The Aztecs and Mayans considered the cocoa bean to be sacred. It played a role in many religious rites, and was even used as currency. For a thousand years or more, it was consumed exclusively as a beverage only allowed to the nobility: Xocolatl.
Cortes, before his brilliant idea to literally farm money by raising cocoa on land he had claimed, reported that a slave cost 100 beans; a night with a prostitute cost 10; and a rabbit cost you 4. Now, of course, you can make some xocolatl for yourself in about fifteen minutes, and it costs less than a milkshake, though most people nowadays definitely prefer the milkshake.
Xocolatl has a very interesting flavor - spicy, bitter, and due to the pain-in-the-ass brewing process, very, very complex. If you enjoy tasting new things, you will very likely be surprised at the flavors you never knew could come from cocoa.
There are probably a score of recipes for xocolatl in easy reach of the casual searcher, and most claim to be the correct one. It's very likely that several of them are - just the way there are variations in recipes today, so there were then, too.
This recipe is about as close as it comes to replicating the secret, sacred rituals of a long-exterminated civilization with stuff you can get at your local grocery store, and doesn't require hand-grinding cacao nibs with a mortar and pestle, or ripping out your neighbor's heart from atop a ziggurat as a tribute before drinking.
You will need:
- 2 green chile peppers
- 1 stick of vanilla OR a dash of vanilla extract
- 5 heaping tablespoons cocoa powder (unsweetened!)
- 6 cups of water
- Optional: tbsp. shelled sunflower seeds, tbsp. dried corn, mortal and pestle
- 1 appropriately sized pot, of course; a wire colander (also known as a "water through, pasta don't") helps, but isn't necessary; and a whisk is almost certainly required.
Bring half of the water to a boil, and slice the chile into wheels right into the pot. If you are using stick vanilla, add it in now as well. Boil for 3-4 minutes.
Next, remove from heat, remove the chile pieces, and spend 15 minutes picking out all the seeds, until you realize you could have used a wire colander instead.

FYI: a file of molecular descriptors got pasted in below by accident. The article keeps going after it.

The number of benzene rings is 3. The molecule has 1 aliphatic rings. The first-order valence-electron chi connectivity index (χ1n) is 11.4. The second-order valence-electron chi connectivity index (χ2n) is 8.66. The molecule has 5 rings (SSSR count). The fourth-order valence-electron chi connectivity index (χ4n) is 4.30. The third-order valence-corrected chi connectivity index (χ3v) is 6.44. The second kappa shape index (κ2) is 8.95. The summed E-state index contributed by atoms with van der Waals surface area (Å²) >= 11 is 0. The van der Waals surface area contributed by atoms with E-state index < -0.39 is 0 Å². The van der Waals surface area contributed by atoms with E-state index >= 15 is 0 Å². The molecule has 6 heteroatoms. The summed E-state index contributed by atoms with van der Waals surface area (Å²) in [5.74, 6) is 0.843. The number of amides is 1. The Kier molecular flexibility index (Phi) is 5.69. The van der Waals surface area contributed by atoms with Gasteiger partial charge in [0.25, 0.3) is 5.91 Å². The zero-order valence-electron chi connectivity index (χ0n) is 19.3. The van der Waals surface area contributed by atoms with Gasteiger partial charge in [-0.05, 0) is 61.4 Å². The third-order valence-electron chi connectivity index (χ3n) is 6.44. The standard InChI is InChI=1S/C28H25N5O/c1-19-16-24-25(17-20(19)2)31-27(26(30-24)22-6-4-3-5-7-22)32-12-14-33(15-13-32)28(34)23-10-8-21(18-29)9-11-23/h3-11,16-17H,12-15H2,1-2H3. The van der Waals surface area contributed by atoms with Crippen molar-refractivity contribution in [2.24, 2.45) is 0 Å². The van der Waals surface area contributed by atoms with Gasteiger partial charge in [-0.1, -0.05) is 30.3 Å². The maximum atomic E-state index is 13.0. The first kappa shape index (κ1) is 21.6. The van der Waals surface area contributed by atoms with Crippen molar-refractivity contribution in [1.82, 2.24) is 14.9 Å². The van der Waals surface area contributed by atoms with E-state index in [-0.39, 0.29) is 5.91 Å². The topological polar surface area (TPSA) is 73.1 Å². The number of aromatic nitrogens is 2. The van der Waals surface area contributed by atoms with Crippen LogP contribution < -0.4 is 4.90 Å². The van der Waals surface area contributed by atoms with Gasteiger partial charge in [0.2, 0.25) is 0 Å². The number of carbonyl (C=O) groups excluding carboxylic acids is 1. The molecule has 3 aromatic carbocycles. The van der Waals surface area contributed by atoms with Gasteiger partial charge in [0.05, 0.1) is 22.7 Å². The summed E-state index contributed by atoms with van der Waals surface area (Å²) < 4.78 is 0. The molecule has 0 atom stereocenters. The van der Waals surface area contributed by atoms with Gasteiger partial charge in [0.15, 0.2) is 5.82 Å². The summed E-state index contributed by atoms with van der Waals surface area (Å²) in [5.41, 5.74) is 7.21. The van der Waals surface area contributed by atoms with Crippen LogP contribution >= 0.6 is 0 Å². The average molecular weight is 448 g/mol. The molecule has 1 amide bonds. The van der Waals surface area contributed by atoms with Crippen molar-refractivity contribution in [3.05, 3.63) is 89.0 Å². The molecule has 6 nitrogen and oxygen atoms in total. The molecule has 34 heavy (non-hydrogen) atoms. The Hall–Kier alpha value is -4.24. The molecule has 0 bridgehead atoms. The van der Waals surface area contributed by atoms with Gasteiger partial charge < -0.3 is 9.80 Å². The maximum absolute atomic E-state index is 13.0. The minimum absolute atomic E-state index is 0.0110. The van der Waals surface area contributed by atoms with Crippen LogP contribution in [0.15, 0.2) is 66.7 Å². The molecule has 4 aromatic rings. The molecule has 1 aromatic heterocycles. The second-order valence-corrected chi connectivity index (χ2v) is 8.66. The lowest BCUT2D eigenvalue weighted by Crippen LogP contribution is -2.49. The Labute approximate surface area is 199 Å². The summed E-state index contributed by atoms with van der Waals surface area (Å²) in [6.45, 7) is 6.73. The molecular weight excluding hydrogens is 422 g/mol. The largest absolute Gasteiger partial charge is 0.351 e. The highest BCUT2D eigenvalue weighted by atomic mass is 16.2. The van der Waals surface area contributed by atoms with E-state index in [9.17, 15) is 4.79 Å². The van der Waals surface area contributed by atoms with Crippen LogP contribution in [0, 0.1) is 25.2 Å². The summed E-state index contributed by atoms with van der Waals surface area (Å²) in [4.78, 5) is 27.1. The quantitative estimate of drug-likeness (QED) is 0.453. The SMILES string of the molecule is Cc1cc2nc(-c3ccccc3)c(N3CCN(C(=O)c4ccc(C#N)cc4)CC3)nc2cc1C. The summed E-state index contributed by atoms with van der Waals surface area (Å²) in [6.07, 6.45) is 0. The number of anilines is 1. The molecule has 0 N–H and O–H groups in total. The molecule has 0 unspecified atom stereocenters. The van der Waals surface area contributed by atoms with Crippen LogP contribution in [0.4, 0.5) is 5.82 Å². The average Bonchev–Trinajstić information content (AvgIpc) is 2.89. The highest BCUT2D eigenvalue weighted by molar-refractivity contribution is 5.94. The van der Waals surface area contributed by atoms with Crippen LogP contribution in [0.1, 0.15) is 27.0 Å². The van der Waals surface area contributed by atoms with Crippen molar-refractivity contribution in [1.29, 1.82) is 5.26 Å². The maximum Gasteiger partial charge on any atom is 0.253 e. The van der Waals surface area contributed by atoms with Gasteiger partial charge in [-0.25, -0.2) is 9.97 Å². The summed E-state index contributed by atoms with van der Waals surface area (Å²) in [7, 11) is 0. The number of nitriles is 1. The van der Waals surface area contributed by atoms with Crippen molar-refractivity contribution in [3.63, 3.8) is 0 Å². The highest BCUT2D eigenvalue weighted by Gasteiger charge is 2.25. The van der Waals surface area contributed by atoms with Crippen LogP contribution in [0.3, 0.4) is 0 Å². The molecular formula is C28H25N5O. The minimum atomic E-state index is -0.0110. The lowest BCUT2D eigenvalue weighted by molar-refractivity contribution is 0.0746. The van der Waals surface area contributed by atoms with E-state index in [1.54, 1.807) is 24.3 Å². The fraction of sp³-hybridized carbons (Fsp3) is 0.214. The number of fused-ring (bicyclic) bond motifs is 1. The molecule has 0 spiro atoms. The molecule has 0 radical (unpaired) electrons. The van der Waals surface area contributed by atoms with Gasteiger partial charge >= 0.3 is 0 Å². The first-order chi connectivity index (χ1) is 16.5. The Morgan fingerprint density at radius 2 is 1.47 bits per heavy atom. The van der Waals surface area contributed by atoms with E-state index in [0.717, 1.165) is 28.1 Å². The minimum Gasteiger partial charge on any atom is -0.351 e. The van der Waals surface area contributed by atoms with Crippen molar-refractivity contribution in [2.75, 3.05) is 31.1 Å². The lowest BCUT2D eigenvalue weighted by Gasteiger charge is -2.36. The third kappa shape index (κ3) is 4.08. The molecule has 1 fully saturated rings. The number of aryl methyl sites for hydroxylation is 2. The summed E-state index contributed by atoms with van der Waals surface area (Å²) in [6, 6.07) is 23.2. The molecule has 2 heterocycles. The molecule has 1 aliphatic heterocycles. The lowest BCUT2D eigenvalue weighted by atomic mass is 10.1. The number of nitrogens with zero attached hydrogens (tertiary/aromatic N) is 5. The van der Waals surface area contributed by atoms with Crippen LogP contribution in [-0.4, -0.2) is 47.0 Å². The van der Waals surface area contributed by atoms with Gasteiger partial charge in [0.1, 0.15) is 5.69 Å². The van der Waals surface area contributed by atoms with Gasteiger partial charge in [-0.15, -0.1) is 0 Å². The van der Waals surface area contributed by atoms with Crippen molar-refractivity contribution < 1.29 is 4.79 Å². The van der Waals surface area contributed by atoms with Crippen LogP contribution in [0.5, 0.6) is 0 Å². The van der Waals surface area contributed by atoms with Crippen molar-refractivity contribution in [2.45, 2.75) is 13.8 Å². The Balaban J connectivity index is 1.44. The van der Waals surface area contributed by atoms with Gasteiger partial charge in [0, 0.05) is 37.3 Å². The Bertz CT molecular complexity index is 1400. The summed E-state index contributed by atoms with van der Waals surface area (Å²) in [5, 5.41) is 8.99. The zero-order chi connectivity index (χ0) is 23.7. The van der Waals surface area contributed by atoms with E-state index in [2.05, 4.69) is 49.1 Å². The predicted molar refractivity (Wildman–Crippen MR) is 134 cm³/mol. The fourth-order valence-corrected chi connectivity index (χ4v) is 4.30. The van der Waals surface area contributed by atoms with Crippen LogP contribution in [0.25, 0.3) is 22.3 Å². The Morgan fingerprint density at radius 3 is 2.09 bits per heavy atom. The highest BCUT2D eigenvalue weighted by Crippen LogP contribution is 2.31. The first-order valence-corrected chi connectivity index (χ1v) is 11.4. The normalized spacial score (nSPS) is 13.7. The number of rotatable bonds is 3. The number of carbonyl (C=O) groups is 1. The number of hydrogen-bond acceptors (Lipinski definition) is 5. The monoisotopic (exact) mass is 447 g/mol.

Add the remainder of the water, and bring to a rolling boil. Add a heaping tablespoon of cocoa, and whisk the crap out of it. Reduce heat until the boil stops, and repeat until you have successfully whisked 5 heaping tablespoons in. If you're using vanilla extract, you can add it any time during this process - just a cap full will do.
If you're going all out, with the crushed seeds etcetera, you'll smash them all up into very fine powder, and perform one final boil-whisk cycle with all of that.
Once all of the cocoa is mixed in, you should find yourself standing over a very dark, very chocolate smelling, spicy-vapored concoction that froths just a little. Continue to whisk until it stops thickening (it won't be very long, since it doesn't get particularly thick) and ladle into mugs. Drink as soon as it's cool enough, and beware the muck at the bottom. It's a lot like Turkish coffee in that regard.
This is the part where you discover why everyone else in the world omitted the peppers and added sugar. If you want to cheat a little and still feel "authentic", you can sweeten it with a little honey, since it's certain that even the pre-Olmec people had access to it.
If you actually give this a shot, let me know what you think - I've yet to meet a single other person who likes it.